Tag Archives: radiation

Chernobyl Radiation Surge ‘Cause for Concern,’ Say Scientists

One nuclear scientist said the situation is “like the embers in a barbecue pit.”

By Brett Wilkins, staff writer for Common Dreams. Published 5-13-2021

The New Safe Confinement arch over what was once Reactor Four at the Chernobyl nuclear power plant in Ukraine is the world’s largest mobile steel structure. (Photo: Clay Gilliland/Flickr/cc)

Scientists monitoring the Chernobyl nuclear power plant in northern Ukraine are detecting increased fission reactions inside an inaccessible chamber built around the radioactive ruins of a reactor that suffered a catastrophic meltdown in 1986—and they aren’t sure why.

New Scientist reported this week that since 2016, researchers have detected a 40% surge in neutron emissions from a sealed room containing large amounts of corium, a highly radioactive and hardened lava-like material containing much of the uranium fuel from Reactor Four of the Vladimir Ilyich Lenin Nuclear Power Plant, the site of history’s worst nuclear disaster. Continue reading

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‘An Insanely Bad Move’: Experts Sound Alarm as Trump’s Nuclear Safety Agency Weighs Rollback of Plant Inspections

The Nuclear Regulatory Commission, said one member of Congress, “needs to do more—not less—to ensure nuclear reactor safety.”

By Jessica Corbett, staff writer for Common Dreams. Published 7-17-2019

Arkansas Nuclear One nuclear power plant near Russellville, AR. Photo: T-Town Photo Booth/flickr

After months of experts raising alarm over the nuclear power industry pressuring U.S. regulators to roll back safety policies, staffers at the federal agency that monitors reactors sparked concerns Tuesday with official recommendations that include scaling back required inspections to save money.

The Nuclear Regulatory Commission (NRC) has spent months reviewing its enforcement policies—and, as part of that process, sought input from industry groups, as Common Dreams detailed in March. In response, the industry representatives requested shifting to more “self-assessments,” limiting public disclosures for “lower-level” problems at plants, and easing the “burden of radiation-protection and emergency-preparedness inspections.” Continue reading

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Making ‘Fringe’ Scientist Who Argues Exposure Good for People a Key Witness, Trump’s EPA Moves to Roll Back Radiation Safety Rules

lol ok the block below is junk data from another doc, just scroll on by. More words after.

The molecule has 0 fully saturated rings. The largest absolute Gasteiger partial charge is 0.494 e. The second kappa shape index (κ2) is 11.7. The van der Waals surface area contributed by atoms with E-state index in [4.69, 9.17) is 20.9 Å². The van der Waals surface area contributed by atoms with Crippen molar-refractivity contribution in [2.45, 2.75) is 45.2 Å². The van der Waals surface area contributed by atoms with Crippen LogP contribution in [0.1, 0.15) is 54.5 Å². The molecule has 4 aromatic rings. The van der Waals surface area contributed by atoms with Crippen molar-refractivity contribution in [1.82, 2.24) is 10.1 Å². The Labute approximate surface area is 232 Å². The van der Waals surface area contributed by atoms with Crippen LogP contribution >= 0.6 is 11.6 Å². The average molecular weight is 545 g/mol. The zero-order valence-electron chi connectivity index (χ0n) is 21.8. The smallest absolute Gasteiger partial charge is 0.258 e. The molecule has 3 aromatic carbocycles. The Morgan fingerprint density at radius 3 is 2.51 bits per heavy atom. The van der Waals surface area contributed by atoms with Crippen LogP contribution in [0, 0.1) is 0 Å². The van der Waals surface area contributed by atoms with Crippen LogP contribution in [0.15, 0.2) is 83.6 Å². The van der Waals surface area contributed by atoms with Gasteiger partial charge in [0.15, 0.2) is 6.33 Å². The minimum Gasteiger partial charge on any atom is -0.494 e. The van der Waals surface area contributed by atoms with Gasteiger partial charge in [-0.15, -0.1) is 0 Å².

“The agency is ignoring scientific evidence by instead claiming a little radiation is good for you. This is clearly an attempt to save industry money at the expense of women and children’s health.”

By Julia Conley, staff writer for Common Dreams. Published 10-3-2018

The Monticello, MN nuclear power plant, 30 miles northwest of Minneapolis on the Mississippi River. Photo: NRC/flickr

Provoking outrage among environmentalists, Trump’s EPA sent toxicologist Edward Calabrese—who has argued that loosening radiation regulations could have positive health effects on humans, as well as saving money for businesses that currently work to limit exposure—as its lead witness to testify before the Senate Environment and Public Works Committee.

The EPA sent toxicologist Edward Calabrese, who has argued that loosening radiation regulations could have positive health effects on humans, as well as saving money for businesses that currently work to limit exposure, as its lead witness to testify before the Senate Environment and Public Works Committee. Continue reading

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Fears of Radiation Leak Soar After North Korea Nuclear Site Collapse Kills 200

The disaster is believed to have resulted from Pyongyang’s hydrogen bomb test, which sparked earthquakes and landslides

By Jake Johnson, staff writer for CommonDreams. Published 10-31-2017

Initially, a tunnel collapsed on 100 workers, and an additional 100 went in to rescue them, only to die themselves under the unstable mountain,” Business Insider reports. (Photo: TV Asahi/Screengrab)

Experts are issuing urgent warnings of a possible radiation leak following the collapse of a tunnel at North Korea’s Punggye-ri nuclear test site, an accident that reportedly killed at least 200 people.

“Should [the Punggye-ri site] sink, there is a possibility” that hazardous radioactive gas could be released into the atmosphere, warned South Korea weather agency chief Nam Jae-cheol during a parliamentary meeting on Monday, ahead of reports of the incident. Continue reading

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